At block 504, once the node 106 requires a connection to the grid 104, the node 106 sends a message requesting a connection. For the wireless node 106 described above, the request message may be broadcast or multicast. The broadcast or multicast may be to a predefined multicast address with a request, using one or more IP datagrams, regarding an available parent node 106. The broadcast may be a User Datagram Protocol (UDP) broadcast to all nodes 106 requesting a node 106 with which to connect. The request may also include a request for name service from the DNS or DDNS module in a node 106 or to a separate device providing name service across LANs 108.

At block 506, one or more connected nodes 106 receive the request for connection by the unconnected node. Then, each node 106 in the grid 104, as shown by box 508, accomplishes a set of tasks. At block 510, each node 106 determines if the unconnected node should connect to that node 106. This determination requires each node 106 to review the grid context data 418 stored at the node 106. The node 106 can apply one or more rules to the grid context data 418. In an exemplary embodiment, the node 106 determines whether connecting to that node 106 would maintain a “balanced” or “well-pruned” tree-type architecture. The node 106 may assess the number of children, grandchildren, and great-grandchildren in its branch of the grid 104. If the node 106 has too many nodes 106 within its branch compared to other branches, that node 106 may not reply to the connect request message. In another exemplary embodiment, if the unconnected node is a wireless node 106, nodes 106 that can directly receive the wireless signals may respond to the connect request. Thus, only nodes 106 not receiving the wireless signal but available to connect will decline to respond to the connect request message. One skilled in the art will recognize other logical determinations for which node 106 will respond to the connect request. If the node 106 determines that it should connect with the unconnected node, the node 106 sends a message, at block 512, to the unconnected node authorizing a connection at that node 106. The connect message can also supply the IP address and domain name to the node 106.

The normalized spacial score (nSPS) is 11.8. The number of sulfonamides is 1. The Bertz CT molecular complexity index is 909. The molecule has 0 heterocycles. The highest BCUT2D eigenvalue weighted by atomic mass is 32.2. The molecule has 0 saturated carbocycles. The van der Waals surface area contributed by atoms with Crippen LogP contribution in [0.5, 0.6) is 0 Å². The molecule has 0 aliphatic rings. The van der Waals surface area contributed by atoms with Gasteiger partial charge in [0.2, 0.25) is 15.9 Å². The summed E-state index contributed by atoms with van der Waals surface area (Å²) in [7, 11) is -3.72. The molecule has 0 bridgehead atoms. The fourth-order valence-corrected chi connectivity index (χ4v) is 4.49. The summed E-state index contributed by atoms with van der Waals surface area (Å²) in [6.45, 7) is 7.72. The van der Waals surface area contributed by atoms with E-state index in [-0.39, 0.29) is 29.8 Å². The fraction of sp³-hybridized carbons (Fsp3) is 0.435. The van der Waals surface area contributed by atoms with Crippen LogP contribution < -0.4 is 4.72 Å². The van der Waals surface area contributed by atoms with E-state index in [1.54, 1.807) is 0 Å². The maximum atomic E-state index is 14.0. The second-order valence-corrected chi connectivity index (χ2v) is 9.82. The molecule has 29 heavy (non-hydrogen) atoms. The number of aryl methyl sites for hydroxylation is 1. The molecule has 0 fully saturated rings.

At block 514, the unconnected node receives one or more connection authorization messages. The unconnected node determines, at block 516, which node 106 with which to connect. In an exemplary embodiment, whichever connect message arrives first at the unconnected node, the unconnected nodes 106 couples with that node 106 that sent the first message. In other embodiments, the unconnected node may receive grid context data 418 and review the data. The unconnected node may make its own assessment of where to connect.